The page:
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Activist Couple Targeted on NYPD Poster

Christina Gonzalez and Matthew Swaye saw a poster labeling them "professional agitators" at a police precinct during a community meeting

By Roseanne Colletti
|  Wednesday, Jul 4, 2012  |  Updated 8:36 AM EDT
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A Harlem couple who films police conducting stop-and-frisks says the NYPD has created a

NBC 4 New York

A Harlem couple who films police conducting stop-and-frisks says the NYPD has created a "wanted" poster targeting them. The cops call them "professional agitators" who provoke officers and just want to make the police look bad. Roseanne Colletti reports.

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 An activist couple who films police conducting stop-and-frisks in protest of the controversial tactic were stunned to see their own faces on a police poster while they were attending a community meeting at a local precinct. 

"I saw a picture of myself and my partner looking like criminals, and I remember thinking to myself, 'Oh, my God. Who here recognizes this? They must be thinking horrible things about me,'" recalled 25-year-old Christina Gonzalez, who along with her boyfriend Matthew Swaye, 35, has been arrested multiple times at Occupy Wall Street demonstrations and stop-and-frisk protests.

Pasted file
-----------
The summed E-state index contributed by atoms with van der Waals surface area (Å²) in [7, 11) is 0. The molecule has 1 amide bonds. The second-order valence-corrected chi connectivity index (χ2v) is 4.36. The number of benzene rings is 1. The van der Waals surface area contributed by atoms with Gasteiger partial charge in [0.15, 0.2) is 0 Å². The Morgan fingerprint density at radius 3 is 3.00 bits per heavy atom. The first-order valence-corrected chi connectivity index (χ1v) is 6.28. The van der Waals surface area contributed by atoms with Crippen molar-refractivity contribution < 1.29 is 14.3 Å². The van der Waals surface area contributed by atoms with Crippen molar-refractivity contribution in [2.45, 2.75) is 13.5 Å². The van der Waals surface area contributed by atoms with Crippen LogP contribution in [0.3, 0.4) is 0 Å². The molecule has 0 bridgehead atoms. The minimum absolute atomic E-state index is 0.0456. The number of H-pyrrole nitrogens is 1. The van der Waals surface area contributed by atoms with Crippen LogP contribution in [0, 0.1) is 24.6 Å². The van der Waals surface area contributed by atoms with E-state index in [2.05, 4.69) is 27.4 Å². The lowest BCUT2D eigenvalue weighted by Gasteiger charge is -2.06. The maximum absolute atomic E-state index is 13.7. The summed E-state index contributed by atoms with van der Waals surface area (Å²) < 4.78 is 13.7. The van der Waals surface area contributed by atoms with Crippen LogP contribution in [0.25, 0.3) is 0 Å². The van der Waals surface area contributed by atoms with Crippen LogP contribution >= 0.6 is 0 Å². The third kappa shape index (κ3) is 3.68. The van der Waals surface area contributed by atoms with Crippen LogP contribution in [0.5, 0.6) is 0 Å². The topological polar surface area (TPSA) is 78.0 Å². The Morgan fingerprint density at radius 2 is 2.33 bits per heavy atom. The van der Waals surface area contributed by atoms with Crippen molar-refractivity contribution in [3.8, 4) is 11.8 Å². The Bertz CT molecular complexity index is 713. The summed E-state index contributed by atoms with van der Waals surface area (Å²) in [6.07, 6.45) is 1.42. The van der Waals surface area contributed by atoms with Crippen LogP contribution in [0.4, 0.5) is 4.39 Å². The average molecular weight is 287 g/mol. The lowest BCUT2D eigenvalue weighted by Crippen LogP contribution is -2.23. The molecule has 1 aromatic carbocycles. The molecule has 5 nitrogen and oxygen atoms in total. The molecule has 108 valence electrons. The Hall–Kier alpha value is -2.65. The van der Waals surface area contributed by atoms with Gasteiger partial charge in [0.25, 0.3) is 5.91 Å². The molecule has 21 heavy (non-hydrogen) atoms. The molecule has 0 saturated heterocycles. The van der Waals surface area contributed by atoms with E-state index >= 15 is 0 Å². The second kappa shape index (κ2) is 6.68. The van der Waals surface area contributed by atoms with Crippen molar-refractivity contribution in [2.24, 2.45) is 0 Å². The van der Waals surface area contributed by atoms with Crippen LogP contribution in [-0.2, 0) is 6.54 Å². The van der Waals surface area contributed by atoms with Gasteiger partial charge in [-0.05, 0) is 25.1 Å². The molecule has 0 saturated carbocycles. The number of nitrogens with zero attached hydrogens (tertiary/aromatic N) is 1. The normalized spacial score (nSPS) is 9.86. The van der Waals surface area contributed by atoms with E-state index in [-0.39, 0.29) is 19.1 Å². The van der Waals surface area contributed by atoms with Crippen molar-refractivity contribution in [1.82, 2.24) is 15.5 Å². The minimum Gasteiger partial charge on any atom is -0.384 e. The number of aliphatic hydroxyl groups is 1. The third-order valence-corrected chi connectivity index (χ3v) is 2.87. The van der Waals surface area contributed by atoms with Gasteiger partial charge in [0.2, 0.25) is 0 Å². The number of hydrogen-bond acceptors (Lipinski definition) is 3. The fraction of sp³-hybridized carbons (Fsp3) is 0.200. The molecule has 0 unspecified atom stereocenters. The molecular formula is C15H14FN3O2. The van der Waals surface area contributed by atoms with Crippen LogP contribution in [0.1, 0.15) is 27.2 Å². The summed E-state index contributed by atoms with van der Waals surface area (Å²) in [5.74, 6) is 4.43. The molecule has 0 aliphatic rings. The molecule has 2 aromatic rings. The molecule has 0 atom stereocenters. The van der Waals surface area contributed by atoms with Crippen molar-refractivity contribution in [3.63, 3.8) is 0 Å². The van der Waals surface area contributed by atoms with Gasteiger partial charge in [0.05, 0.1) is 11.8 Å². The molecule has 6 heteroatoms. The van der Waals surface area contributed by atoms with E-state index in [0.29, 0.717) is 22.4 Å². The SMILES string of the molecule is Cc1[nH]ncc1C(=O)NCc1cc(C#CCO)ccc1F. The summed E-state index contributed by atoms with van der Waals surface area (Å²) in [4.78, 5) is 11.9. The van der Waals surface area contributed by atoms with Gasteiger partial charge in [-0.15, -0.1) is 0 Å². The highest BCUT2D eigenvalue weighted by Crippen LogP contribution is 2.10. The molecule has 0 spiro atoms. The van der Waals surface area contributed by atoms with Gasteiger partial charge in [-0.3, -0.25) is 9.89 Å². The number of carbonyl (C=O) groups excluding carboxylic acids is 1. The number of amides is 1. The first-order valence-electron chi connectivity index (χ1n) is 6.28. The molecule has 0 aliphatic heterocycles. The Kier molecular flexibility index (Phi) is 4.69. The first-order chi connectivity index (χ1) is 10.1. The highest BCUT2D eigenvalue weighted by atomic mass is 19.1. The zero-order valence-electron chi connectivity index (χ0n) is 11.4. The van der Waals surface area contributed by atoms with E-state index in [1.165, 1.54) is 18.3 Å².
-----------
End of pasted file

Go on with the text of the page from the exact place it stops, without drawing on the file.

Gonzalez and Swaye, who live in Harlem, were at NYPD's 30th Precinct when they saw the flyer labeling them "professional agitators." It states that the couple often posted video of police conducting stop-and-frisks to YouTube, and "cast officers in an unfavorable light." 

The paper also lists the couple's address and warns police to be wary of them.

"I spent a lot of my life working as a peace activist, and to be associated with violence or something criminal is troubling," said Swaye. 

Gonzalez said she doesn't set out to cast police officers in a negative light.

"It's not because we're portraying them to be bad people," she said. "It's because they're acting like bad people." 

Taking pictures of police officers making arrests is not a crime.

The NYPD said the flyer is an advisory about how police officers should comport themselves when the public or individuals are videotaping police activity. 

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